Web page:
WTD: What was the hardest part about doing so?
LJ: Deciding you are going to write a book and doing it are two totally different things. I am a natural speaker but not a natural writer, so I solicited the help of a writing coach and that made all the difference. I think the hardest part was just carving out the time in my busy schedule to write. If you want to make anything happen, it has to be scheduled and made a priority.
WTD: What are some of your top practical tips for conquering self-doubt?
LJ: First I want to say that some self-doubt is not a bad thing. A little bit of self-doubt is that voice that says: Wait have you practiced enough? Have you worked hard enough on that? Some self-doubt can propel you to work harder and perform better. Also, when you decide you are going to go after something completely new, it’s natural to have self-doubt. How can you feel confident about something you have never tried before? So relax, it’s normal to have self-doubt at the beginning of anything new. We really only want to conquer self-doubt when it is chronic. That is, when you have self-doubt about everything.
Tip 1: Be Aware of When Self-Doubt is Stopping You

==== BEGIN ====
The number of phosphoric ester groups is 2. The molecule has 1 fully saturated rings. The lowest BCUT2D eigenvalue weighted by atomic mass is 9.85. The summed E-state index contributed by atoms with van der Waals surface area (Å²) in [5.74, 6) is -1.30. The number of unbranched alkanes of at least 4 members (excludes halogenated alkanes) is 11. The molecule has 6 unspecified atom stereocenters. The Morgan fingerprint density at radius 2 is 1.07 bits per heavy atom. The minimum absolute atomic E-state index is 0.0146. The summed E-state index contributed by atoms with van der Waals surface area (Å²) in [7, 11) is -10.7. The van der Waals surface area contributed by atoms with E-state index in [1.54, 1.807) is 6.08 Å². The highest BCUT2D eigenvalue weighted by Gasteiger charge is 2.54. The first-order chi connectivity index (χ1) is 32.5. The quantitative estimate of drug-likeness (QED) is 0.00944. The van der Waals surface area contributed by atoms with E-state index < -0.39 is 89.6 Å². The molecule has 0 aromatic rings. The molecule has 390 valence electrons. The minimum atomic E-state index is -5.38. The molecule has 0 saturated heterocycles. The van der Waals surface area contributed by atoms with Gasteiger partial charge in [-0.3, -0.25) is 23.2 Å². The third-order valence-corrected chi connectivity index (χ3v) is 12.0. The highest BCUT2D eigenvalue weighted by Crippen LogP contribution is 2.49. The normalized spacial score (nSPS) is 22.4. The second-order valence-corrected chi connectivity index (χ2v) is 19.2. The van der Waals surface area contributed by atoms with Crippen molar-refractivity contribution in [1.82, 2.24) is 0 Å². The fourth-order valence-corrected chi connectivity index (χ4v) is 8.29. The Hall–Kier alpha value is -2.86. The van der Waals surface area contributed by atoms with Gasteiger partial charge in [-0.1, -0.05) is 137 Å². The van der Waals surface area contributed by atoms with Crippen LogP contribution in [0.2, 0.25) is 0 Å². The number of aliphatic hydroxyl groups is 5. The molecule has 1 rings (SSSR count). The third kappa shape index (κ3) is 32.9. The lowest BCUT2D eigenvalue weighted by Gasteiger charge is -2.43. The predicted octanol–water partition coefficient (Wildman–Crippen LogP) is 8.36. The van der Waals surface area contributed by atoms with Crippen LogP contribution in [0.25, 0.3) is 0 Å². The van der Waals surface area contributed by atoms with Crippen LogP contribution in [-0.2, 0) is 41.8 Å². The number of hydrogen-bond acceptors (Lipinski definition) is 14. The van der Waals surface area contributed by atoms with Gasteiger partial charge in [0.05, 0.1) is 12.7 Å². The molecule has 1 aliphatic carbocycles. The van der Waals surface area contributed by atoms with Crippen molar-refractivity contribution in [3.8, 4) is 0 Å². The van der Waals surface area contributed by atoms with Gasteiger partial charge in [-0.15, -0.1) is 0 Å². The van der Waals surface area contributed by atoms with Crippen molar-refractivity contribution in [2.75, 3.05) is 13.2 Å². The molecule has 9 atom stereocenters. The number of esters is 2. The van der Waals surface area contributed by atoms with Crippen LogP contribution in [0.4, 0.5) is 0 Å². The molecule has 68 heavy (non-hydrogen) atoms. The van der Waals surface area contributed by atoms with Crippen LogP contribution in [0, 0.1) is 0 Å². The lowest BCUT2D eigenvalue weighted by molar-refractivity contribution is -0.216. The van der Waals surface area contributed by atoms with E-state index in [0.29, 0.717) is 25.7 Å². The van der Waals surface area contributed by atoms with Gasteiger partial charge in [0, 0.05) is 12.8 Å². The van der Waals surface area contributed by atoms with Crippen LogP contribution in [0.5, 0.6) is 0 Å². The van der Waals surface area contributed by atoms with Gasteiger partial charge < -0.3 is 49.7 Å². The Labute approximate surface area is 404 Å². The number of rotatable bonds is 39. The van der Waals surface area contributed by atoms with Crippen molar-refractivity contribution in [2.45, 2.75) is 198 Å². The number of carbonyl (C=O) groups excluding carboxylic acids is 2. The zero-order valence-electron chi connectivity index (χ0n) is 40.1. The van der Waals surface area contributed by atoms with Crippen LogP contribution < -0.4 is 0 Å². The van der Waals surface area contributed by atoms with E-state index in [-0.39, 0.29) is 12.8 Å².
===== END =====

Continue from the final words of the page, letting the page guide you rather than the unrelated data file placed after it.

You need to have some awareness of when self-doubt is stopping you from going after what it is you really want. If you are engaging in self-sabotage, impostor syndrome or procrastination, these could all be manifestations of self-doubt. In the book I describe how these unhelpful behaviors come about as a result of self-doubt and what to do about them. Awareness is the first step.
Tip 2: Abandon Perfectionism and Practice Peace at Six
When we are constantly setting the bar at ‘perfect’ as the standard we must meet, of course we are going to have self-doubt. No one and nothing is ever perfect so why we demand it from ourselves is really beyond me. As women, we are wanting to be perfect in so many domains of our lives including our families, our homes, our bodies, our communities, career, volunteer work, the PTA…the list continues.